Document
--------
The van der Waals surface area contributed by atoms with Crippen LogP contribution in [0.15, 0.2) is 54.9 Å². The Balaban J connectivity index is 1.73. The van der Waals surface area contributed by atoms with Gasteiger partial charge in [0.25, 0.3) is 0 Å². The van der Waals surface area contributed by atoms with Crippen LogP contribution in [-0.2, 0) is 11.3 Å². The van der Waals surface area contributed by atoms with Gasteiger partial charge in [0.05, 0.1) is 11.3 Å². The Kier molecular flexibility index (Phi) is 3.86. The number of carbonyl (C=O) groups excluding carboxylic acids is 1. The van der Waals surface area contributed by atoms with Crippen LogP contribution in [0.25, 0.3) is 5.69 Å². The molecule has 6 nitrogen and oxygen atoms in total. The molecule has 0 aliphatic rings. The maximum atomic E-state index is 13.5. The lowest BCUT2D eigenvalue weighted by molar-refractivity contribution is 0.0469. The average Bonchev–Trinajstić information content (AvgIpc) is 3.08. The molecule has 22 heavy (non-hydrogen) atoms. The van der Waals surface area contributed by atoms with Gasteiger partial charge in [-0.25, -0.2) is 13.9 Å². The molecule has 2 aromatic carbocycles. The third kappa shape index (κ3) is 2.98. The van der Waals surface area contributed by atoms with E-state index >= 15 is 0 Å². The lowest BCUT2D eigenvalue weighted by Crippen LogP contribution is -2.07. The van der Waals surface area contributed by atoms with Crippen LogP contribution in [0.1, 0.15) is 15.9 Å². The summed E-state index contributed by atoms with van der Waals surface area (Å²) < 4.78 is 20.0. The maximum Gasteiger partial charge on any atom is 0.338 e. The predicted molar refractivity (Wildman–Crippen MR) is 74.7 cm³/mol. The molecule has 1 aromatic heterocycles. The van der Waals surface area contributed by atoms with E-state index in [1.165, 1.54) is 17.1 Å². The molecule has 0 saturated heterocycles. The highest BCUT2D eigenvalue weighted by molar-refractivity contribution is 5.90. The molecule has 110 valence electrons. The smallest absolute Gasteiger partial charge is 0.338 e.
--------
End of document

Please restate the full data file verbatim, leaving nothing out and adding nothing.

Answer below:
The van der Waals surface area contributed by atoms with Crippen LogP contribution in [0.15, 0.2) is 54.9 Å². The Balaban J connectivity index is 1.73. The van der Waals surface area contributed by atoms with Gasteiger partial charge in [0.25, 0.3) is 0 Å². The van der Waals surface area contributed by atoms with Crippen LogP contribution in [-0.2, 0) is 11.3 Å². The van der Waals surface area contributed by atoms with Gasteiger partial charge in [0.05, 0.1) is 11.3 Å². The Kier molecular flexibility index (Phi) is 3.86. The number of carbonyl (C=O) groups excluding carboxylic acids is 1. The van der Waals surface area contributed by atoms with Crippen LogP contribution in [0.25, 0.3) is 5.69 Å². The molecule has 6 nitrogen and oxygen atoms in total. The molecule has 0 aliphatic rings. The maximum atomic E-state index is 13.5. The lowest BCUT2D eigenvalue weighted by molar-refractivity contribution is 0.0469. The average Bonchev–Trinajstić information content (AvgIpc) is 3.08. The molecule has 22 heavy (non-hydrogen) atoms. The van der Waals surface area contributed by atoms with Gasteiger partial charge in [-0.25, -0.2) is 13.9 Å². The molecule has 2 aromatic carbocycles. The third kappa shape index (κ3) is 2.98. The van der Waals surface area contributed by atoms with E-state index >= 15 is 0 Å². The lowest BCUT2D eigenvalue weighted by Crippen LogP contribution is -2.07. The van der Waals surface area contributed by atoms with Crippen LogP contribution in [0.1, 0.15) is 15.9 Å². The summed E-state index contributed by atoms with van der Waals surface area (Å²) < 4.78 is 20.0. The maximum Gasteiger partial charge on any atom is 0.338 e. The predicted molar refractivity (Wildman–Crippen MR) is 74.7 cm³/mol. The molecule has 1 aromatic heterocycles. The van der Waals surface area contributed by atoms with E-state index in [1.165, 1.54) is 17.1 Å². The molecule has 0 saturated heterocycles. The highest BCUT2D eigenvalue weighted by molar-refractivity contribution is 5.90. The molecule has 110 valence electrons. The smallest absolute Gasteiger partial charge is 0.338 e.